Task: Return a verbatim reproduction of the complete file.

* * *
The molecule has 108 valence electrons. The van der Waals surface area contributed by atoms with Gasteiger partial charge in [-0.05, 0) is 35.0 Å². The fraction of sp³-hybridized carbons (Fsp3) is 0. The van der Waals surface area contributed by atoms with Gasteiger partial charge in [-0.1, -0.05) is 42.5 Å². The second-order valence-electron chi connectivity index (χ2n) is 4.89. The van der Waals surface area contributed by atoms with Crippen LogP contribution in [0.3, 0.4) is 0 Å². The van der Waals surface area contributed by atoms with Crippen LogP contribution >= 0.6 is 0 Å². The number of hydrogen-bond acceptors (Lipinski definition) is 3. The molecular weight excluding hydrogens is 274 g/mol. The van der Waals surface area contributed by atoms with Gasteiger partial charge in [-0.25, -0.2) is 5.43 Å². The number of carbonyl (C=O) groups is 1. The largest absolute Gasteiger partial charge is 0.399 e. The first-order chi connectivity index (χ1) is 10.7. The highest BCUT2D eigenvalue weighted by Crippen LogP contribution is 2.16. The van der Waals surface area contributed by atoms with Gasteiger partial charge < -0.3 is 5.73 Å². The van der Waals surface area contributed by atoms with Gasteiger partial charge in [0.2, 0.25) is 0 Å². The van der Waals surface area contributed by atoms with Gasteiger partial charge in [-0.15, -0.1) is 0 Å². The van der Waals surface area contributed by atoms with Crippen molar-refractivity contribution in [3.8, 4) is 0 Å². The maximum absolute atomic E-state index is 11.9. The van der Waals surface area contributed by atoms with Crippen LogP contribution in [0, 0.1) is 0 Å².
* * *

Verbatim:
The molecule has 108 valence electrons. The van der Waals surface area contributed by atoms with Gasteiger partial charge in [-0.05, 0) is 35.0 Å². The fraction of sp³-hybridized carbons (Fsp3) is 0. The van der Waals surface area contributed by atoms with Gasteiger partial charge in [-0.1, -0.05) is 42.5 Å². The second-order valence-electron chi connectivity index (χ2n) is 4.89. The van der Waals surface area contributed by atoms with Crippen LogP contribution in [0.3, 0.4) is 0 Å². The van der Waals surface area contributed by atoms with Crippen LogP contribution >= 0.6 is 0 Å². The number of hydrogen-bond acceptors (Lipinski definition) is 3. The molecular weight excluding hydrogens is 274 g/mol. The van der Waals surface area contributed by atoms with Gasteiger partial charge in [-0.25, -0.2) is 5.43 Å². The number of carbonyl (C=O) groups is 1. The largest absolute Gasteiger partial charge is 0.399 e. The first-order chi connectivity index (χ1) is 10.7. The highest BCUT2D eigenvalue weighted by Crippen LogP contribution is 2.16. The van der Waals surface area contributed by atoms with Gasteiger partial charge < -0.3 is 5.73 Å². The van der Waals surface area contributed by atoms with Gasteiger partial charge in [0.2, 0.25) is 0 Å². The van der Waals surface area contributed by atoms with Gasteiger partial charge in [-0.15, -0.1) is 0 Å². The van der Waals surface area contributed by atoms with Crippen molar-refractivity contribution in [3.8, 4) is 0 Å². The maximum absolute atomic E-state index is 11.9. The van der Waals surface area contributed by atoms with Crippen LogP contribution in [0, 0.1) is 0 Å².